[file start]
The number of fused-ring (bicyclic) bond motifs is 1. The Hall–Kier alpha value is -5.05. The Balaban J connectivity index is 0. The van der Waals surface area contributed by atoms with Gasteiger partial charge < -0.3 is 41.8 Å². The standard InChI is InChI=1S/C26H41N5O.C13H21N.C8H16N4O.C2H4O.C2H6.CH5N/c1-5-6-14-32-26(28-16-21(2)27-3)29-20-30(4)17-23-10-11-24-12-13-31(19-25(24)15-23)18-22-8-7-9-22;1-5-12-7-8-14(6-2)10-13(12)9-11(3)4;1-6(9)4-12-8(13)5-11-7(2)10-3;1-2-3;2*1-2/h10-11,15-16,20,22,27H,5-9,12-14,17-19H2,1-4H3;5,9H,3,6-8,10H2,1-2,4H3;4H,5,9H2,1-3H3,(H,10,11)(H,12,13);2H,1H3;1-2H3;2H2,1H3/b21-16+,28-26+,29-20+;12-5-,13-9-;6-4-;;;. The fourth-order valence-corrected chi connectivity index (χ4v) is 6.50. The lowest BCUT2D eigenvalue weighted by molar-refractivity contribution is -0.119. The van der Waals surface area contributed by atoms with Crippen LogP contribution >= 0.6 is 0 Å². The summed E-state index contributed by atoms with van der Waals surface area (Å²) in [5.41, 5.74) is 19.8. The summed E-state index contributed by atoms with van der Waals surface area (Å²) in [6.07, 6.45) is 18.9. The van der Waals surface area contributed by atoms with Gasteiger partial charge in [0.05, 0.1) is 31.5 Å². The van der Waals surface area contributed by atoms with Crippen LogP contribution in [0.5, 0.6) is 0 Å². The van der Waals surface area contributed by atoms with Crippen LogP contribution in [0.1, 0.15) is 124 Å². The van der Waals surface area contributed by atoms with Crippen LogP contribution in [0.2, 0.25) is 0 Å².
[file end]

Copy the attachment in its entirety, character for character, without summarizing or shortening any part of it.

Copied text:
The number of fused-ring (bicyclic) bond motifs is 1. The Hall–Kier alpha value is -5.05. The Balaban J connectivity index is 0. The van der Waals surface area contributed by atoms with Gasteiger partial charge < -0.3 is 41.8 Å². The standard InChI is InChI=1S/C26H41N5O.C13H21N.C8H16N4O.C2H4O.C2H6.CH5N/c1-5-6-14-32-26(28-16-21(2)27-3)29-20-30(4)17-23-10-11-24-12-13-31(19-25(24)15-23)18-22-8-7-9-22;1-5-12-7-8-14(6-2)10-13(12)9-11(3)4;1-6(9)4-12-8(13)5-11-7(2)10-3;1-2-3;2*1-2/h10-11,15-16,20,22,27H,5-9,12-14,17-19H2,1-4H3;5,9H,3,6-8,10H2,1-2,4H3;4H,5,9H2,1-3H3,(H,10,11)(H,12,13);2H,1H3;1-2H3;2H2,1H3/b21-16+,28-26+,29-20+;12-5-,13-9-;6-4-;;;. The fourth-order valence-corrected chi connectivity index (χ4v) is 6.50. The lowest BCUT2D eigenvalue weighted by molar-refractivity contribution is -0.119. The van der Waals surface area contributed by atoms with Crippen LogP contribution >= 0.6 is 0 Å². The summed E-state index contributed by atoms with van der Waals surface area (Å²) in [5.41, 5.74) is 19.8. The summed E-state index contributed by atoms with van der Waals surface area (Å²) in [6.07, 6.45) is 18.9. The van der Waals surface area contributed by atoms with Gasteiger partial charge in [0.05, 0.1) is 31.5 Å². The van der Waals surface area contributed by atoms with Crippen LogP contribution in [0.5, 0.6) is 0 Å². The van der Waals surface area contributed by atoms with Crippen LogP contribution in [0.1, 0.15) is 124 Å². The van der Waals surface area contributed by atoms with Crippen LogP contribution in [0.2, 0.25) is 0 Å².